The roots of Indian medicine were set forth in the sacred writings called the Vedas, which date back as far as the 2nd century BC. The Indian system of medicine was called the Ayurveda (Science of Life). The Indian Materia medica, or list of herbs used as medicines, was quite extensive. As early as the 1800 BC one Indian writer knew 500 medicinal plants and another knew 760, all indigenous plants to India. Indian herbalism or Ayurveda is still practiced today, and many authentic traditional formulations are available outside India.

Greeks and Romans
The Greeks and Romans derived much of their herbal knowledge from these early civilizations. Ancient Greece was greatly influenced by Babylonian or Mesopotamia, Egypt, and somewhat by Greek physician Hippocrates C46O-377 BC, who is often referred to as “The Father of Medicine” was an herbalist. He is accredited with having written “Let your food be your medicine and your medicines your food

Middle Ages, Europe, and America

During the Middle Ages, the knowledge of medicinal plants was furthered by monks in Europe who studied and grew medicinal plants and translated the Arabic works on herbalism. When the Europeans came to America, they discovered that the Native Americans had extensive knowledge of the herbs which grew on their continent. The healing traditions of the Native Americans like that of many early cultures, was based on the belief in an unseen spirit world. This type of tradition is referred to as shamanism. A priest, or shaman, who was believed to have unique influence in the spirit world, used magic along with the healing herbs to cure the sick.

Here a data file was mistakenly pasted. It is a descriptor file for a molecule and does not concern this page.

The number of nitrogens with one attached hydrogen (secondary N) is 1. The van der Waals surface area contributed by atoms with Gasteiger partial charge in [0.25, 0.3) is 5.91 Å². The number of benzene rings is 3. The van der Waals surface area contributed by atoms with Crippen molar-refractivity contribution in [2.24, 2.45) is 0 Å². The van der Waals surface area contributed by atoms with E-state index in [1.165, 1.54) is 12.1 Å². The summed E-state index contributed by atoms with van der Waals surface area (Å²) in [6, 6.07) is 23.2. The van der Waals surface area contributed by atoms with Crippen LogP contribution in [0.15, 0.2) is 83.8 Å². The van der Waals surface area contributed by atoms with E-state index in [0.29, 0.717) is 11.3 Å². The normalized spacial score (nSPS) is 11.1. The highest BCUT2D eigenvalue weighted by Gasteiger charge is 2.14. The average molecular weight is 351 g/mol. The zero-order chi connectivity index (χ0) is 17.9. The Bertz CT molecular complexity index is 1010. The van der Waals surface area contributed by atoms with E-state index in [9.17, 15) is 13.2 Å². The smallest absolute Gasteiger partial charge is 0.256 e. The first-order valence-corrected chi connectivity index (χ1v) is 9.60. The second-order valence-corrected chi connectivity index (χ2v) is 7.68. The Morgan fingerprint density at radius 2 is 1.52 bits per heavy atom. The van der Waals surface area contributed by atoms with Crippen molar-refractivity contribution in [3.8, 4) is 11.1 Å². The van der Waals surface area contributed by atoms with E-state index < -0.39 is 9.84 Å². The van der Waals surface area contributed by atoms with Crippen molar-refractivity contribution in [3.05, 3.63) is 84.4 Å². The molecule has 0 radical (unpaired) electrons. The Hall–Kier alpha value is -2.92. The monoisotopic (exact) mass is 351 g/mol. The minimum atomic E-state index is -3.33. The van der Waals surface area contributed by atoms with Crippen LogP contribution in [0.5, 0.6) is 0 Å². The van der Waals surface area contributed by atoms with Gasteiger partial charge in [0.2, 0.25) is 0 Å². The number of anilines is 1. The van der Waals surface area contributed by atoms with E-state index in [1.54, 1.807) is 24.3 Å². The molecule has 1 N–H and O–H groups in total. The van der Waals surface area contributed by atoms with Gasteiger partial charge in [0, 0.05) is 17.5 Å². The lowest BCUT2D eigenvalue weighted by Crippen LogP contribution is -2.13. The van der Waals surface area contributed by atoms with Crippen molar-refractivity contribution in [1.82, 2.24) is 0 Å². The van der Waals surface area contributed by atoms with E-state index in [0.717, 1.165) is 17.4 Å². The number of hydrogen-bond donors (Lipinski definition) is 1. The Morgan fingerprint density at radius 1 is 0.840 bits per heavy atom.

The European settlers had great respect for the herbal wisdom of the American Indians and relied heavily upon their knowledge. When Lewis and Clark made their famous expedition westward from the Mississippi River one of their goals was to learn as much as possible from the North Americans about their beneficial herbs.

The natives in Central and South America also had extensive knowledge of herbs indigenous to their area. We have many herbs available to us because of their traditions, including the Claw also known as the Una de Gato. This herb from the Peruvian rain forest has become very popular in the United States as an immune stimulant.